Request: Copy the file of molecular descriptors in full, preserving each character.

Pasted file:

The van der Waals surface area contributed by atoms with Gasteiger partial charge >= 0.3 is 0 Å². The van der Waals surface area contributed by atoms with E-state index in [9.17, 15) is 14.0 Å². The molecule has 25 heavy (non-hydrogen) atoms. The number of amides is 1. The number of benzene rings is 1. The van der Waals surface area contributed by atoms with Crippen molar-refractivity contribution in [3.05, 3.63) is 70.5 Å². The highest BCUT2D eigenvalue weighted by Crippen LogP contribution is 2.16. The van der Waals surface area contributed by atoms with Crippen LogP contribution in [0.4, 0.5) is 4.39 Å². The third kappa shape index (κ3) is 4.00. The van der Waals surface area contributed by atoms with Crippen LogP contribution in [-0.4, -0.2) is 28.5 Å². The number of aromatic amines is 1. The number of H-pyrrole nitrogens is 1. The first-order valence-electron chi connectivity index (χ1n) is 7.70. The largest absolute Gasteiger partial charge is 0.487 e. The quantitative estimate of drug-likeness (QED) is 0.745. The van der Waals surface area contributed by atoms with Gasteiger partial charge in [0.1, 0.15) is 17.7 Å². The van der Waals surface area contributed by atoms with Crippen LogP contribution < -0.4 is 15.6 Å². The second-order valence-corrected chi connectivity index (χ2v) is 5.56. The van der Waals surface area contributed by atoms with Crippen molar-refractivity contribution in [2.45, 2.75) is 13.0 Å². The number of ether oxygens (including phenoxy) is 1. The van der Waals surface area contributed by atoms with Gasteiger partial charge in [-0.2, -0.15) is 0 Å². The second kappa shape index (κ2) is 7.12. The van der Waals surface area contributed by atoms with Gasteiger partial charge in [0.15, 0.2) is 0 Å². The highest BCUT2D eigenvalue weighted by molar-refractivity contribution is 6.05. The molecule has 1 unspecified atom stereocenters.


The van der Waals surface area contributed by atoms with Gasteiger partial charge >= 0.3 is 0 Å². The van der Waals surface area contributed by atoms with E-state index in [9.17, 15) is 14.0 Å². The molecule has 25 heavy (non-hydrogen) atoms. The number of amides is 1. The number of benzene rings is 1. The van der Waals surface area contributed by atoms with Crippen molar-refractivity contribution in [3.05, 3.63) is 70.5 Å². The highest BCUT2D eigenvalue weighted by Crippen LogP contribution is 2.16. The van der Waals surface area contributed by atoms with Crippen LogP contribution in [0.4, 0.5) is 4.39 Å². The third kappa shape index (κ3) is 4.00. The van der Waals surface area contributed by atoms with Crippen LogP contribution in [-0.4, -0.2) is 28.5 Å². The number of aromatic amines is 1. The number of H-pyrrole nitrogens is 1. The first-order valence-electron chi connectivity index (χ1n) is 7.70. The largest absolute Gasteiger partial charge is 0.487 e. The quantitative estimate of drug-likeness (QED) is 0.745. The van der Waals surface area contributed by atoms with Gasteiger partial charge in [0.1, 0.15) is 17.7 Å². The van der Waals surface area contributed by atoms with Crippen LogP contribution < -0.4 is 15.6 Å². The second-order valence-corrected chi connectivity index (χ2v) is 5.56. The van der Waals surface area contributed by atoms with Crippen molar-refractivity contribution in [2.45, 2.75) is 13.0 Å². The number of ether oxygens (including phenoxy) is 1. The van der Waals surface area contributed by atoms with Gasteiger partial charge in [-0.2, -0.15) is 0 Å². The second kappa shape index (κ2) is 7.12. The van der Waals surface area contributed by atoms with Gasteiger partial charge in [0.15, 0.2) is 0 Å². The highest BCUT2D eigenvalue weighted by molar-refractivity contribution is 6.05. The molecule has 1 unspecified atom stereocenters.